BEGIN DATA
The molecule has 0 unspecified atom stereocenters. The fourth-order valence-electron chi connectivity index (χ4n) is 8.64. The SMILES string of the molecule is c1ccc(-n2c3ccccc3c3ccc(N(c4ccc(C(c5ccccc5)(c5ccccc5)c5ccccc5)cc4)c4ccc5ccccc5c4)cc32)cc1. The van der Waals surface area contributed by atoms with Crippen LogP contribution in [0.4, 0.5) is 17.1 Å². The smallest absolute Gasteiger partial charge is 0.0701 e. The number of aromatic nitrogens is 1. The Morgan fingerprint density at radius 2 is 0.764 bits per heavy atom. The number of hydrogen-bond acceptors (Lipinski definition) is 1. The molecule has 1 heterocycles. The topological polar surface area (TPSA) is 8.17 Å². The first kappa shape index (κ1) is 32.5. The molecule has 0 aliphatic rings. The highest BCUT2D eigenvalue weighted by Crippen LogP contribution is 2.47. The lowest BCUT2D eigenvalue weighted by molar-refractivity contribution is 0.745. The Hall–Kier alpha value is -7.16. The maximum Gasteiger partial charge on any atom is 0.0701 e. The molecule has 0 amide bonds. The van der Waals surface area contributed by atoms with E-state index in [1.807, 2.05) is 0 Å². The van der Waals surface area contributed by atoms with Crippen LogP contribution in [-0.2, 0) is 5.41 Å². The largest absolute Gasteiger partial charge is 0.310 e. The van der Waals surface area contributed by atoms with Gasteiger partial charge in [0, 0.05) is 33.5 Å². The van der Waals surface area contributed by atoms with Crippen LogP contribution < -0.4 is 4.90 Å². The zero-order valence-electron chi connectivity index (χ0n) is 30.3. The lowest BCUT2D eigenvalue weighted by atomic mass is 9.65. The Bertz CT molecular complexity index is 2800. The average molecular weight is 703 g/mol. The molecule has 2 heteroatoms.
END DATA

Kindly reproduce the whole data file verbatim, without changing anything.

The molecule has 0 unspecified atom stereocenters. The fourth-order valence-electron chi connectivity index (χ4n) is 8.64. The SMILES string of the molecule is c1ccc(-n2c3ccccc3c3ccc(N(c4ccc(C(c5ccccc5)(c5ccccc5)c5ccccc5)cc4)c4ccc5ccccc5c4)cc32)cc1. The van der Waals surface area contributed by atoms with Crippen LogP contribution in [0.4, 0.5) is 17.1 Å². The smallest absolute Gasteiger partial charge is 0.0701 e. The number of aromatic nitrogens is 1. The Morgan fingerprint density at radius 2 is 0.764 bits per heavy atom. The number of hydrogen-bond acceptors (Lipinski definition) is 1. The molecule has 1 heterocycles. The topological polar surface area (TPSA) is 8.17 Å². The first kappa shape index (κ1) is 32.5. The molecule has 0 aliphatic rings. The highest BCUT2D eigenvalue weighted by Crippen LogP contribution is 2.47. The lowest BCUT2D eigenvalue weighted by molar-refractivity contribution is 0.745. The Hall–Kier alpha value is -7.16. The maximum Gasteiger partial charge on any atom is 0.0701 e. The molecule has 0 amide bonds. The van der Waals surface area contributed by atoms with E-state index in [1.807, 2.05) is 0 Å². The van der Waals surface area contributed by atoms with Crippen LogP contribution in [-0.2, 0) is 5.41 Å². The largest absolute Gasteiger partial charge is 0.310 e. The van der Waals surface area contributed by atoms with Gasteiger partial charge in [0, 0.05) is 33.5 Å². The van der Waals surface area contributed by atoms with Crippen LogP contribution < -0.4 is 4.90 Å². The zero-order valence-electron chi connectivity index (χ0n) is 30.3. The lowest BCUT2D eigenvalue weighted by atomic mass is 9.65. The Bertz CT molecular complexity index is 2800. The average molecular weight is 703 g/mol. The molecule has 2 heteroatoms.